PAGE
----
Despite studies dating back over thirty years that attempted to define reliable predictors of SD, there are no management protocols that, if followed, will consistently prevent SD-related brachial plexus injury. For example, the most recent ACOG practice bulletin states, “shoulder dystocia is most often unpredictable and unpreventable…. In each case, risk factors can be identified, but their predictive value is not high enough to be useful in a clinical setting.”

To minimize the risk of a SD related injury claim, the medical record should contain evidence that the physician (or nurse midwife) has addressed known risk factors for shoulder dystocia during antepartum care. Such factors should include at least the following checklist:

  • Screening for gestational diabetes.
  • Method of testing maternal glucose levels from the onset of diagnosis of GDM.
  • Evidence that unsatisfactory glucose control is addressed (e.g. Hgb A1C in cases of poor monitoring, and compliance.)
  • In any case of prior SD, an informed consent discussion describing the risks and benefits of vaginal birth in the current pregnancy. This discussion should be documented in the patient’s medical record.
  • Liberal use of ultrasound (despite its own limitations) in situations where macrosomia is suspected or more likely e.g. non-compliant gestational diabetic patient.


Mag Mutual recommends using the following shoulder dystocia checklist for intrapartum records:

  • Before undertaking vaginal delivery note that the pelvis seems clinically adequate.
  • In cases of prolonged second stage labor the physician should evaluate and note that the risk for SD is low.
  • When SD is encountered, document:
  • Which shoulder is anterior.
  • The time of onset of SD and the time the impacted shoulder delivered (perception of “frantic” or “chaotic” not favorable).
  • Clear detailed description of the maneuvers employed to dislodge the shoulder (suprapubic pressure, McRobert’s, direct fetal manipulation, such as Rubin, rotational maneuvers or delivery of posterior arm). Dictated note is desirable; legible and detailed more important.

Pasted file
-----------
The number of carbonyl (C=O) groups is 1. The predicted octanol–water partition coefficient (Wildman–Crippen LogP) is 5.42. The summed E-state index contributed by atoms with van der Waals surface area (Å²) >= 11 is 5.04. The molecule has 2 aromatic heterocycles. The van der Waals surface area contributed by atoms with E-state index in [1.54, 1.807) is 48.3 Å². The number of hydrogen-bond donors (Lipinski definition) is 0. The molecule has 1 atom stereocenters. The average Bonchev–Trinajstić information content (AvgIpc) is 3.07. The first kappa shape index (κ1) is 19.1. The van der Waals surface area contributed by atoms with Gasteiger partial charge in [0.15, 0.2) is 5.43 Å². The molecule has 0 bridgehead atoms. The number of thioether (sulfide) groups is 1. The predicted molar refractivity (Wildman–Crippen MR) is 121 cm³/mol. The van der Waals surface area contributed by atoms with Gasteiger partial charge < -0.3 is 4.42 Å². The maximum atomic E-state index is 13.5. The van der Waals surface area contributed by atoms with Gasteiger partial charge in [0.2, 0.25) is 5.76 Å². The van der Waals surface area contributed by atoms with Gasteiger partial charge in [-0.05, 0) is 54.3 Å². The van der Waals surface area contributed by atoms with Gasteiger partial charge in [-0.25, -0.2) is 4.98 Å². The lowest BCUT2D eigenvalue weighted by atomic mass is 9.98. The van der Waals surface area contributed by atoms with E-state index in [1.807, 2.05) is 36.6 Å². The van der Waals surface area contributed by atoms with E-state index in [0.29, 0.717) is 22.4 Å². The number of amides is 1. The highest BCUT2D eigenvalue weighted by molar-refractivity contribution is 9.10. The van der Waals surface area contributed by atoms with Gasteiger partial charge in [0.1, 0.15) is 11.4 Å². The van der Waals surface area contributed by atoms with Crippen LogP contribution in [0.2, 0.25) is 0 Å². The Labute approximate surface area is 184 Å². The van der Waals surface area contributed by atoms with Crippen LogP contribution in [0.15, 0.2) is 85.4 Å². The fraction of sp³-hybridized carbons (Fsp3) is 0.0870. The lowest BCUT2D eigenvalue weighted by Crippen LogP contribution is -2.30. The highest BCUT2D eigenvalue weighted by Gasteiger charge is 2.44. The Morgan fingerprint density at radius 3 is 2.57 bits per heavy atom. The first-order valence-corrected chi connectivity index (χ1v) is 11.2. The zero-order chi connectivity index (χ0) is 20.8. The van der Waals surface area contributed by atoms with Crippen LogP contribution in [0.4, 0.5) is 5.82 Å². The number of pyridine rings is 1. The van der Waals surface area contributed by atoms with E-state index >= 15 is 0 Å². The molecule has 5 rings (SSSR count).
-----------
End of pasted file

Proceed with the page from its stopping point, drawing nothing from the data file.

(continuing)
• That the traction force did not exceed the quality used in your standard procedure for non-SD deliveries.
  • If dystocia was anticipated, whether pediatric support was or was not requested.
  • Suprapubic pressure by experienced nurse. Do not use or make mistake of stating “fundal pressure” when you mean suprapubic pressure. As you know, fundal pressure is frowned upon although it might be used in clinical practice in appropriate situations. It is possible to worsen the dystocia by use of fundal pressure.
  • Whether episiotomy is done. There is no consistent evidence that an episiotomy is needed, although it does help in certain situations; this is a judgment call. If no episiotomy is done, it may be reassuring to state your reason. (e.g. that the patient’s body habitus or introitus would negate the effectiveness of an episiotomy as in the markedly obese patient with large buttocks that obliterate or extend past the introitus.)
  • If usual measures are exhausted and the physician suspects that brain damage is imminent, it is reasonable to so state and proceed to deliver using whatever measures seem appropriate at the time.